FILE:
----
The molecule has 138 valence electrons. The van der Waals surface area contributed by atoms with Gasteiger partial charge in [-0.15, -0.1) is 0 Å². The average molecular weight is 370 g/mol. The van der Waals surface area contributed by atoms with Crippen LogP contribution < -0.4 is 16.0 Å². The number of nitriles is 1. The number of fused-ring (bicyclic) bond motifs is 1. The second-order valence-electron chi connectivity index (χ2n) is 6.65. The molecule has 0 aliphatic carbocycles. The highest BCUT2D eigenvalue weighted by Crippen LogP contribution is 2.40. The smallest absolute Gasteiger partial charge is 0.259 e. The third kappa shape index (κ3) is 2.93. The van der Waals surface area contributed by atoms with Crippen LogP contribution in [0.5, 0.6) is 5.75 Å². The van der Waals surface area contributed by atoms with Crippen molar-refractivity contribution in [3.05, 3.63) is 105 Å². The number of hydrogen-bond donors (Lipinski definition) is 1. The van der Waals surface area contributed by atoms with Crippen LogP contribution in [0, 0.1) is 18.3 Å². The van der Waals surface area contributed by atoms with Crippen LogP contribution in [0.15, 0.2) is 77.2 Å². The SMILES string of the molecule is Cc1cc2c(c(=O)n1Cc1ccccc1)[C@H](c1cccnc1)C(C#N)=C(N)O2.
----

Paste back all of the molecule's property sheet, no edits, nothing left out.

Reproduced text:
The molecule has 138 valence electrons. The van der Waals surface area contributed by atoms with Gasteiger partial charge in [-0.15, -0.1) is 0 Å². The average molecular weight is 370 g/mol. The van der Waals surface area contributed by atoms with Crippen LogP contribution < -0.4 is 16.0 Å². The number of nitriles is 1. The number of fused-ring (bicyclic) bond motifs is 1. The second-order valence-electron chi connectivity index (χ2n) is 6.65. The molecule has 0 aliphatic carbocycles. The highest BCUT2D eigenvalue weighted by Crippen LogP contribution is 2.40. The smallest absolute Gasteiger partial charge is 0.259 e. The third kappa shape index (κ3) is 2.93. The van der Waals surface area contributed by atoms with Crippen LogP contribution in [0.5, 0.6) is 5.75 Å². The van der Waals surface area contributed by atoms with Crippen molar-refractivity contribution in [3.05, 3.63) is 105 Å². The number of hydrogen-bond donors (Lipinski definition) is 1. The van der Waals surface area contributed by atoms with Crippen LogP contribution in [0, 0.1) is 18.3 Å². The van der Waals surface area contributed by atoms with Crippen LogP contribution in [0.15, 0.2) is 77.2 Å². The SMILES string of the molecule is Cc1cc2c(c(=O)n1Cc1ccccc1)[C@H](c1cccnc1)C(C#N)=C(N)O2.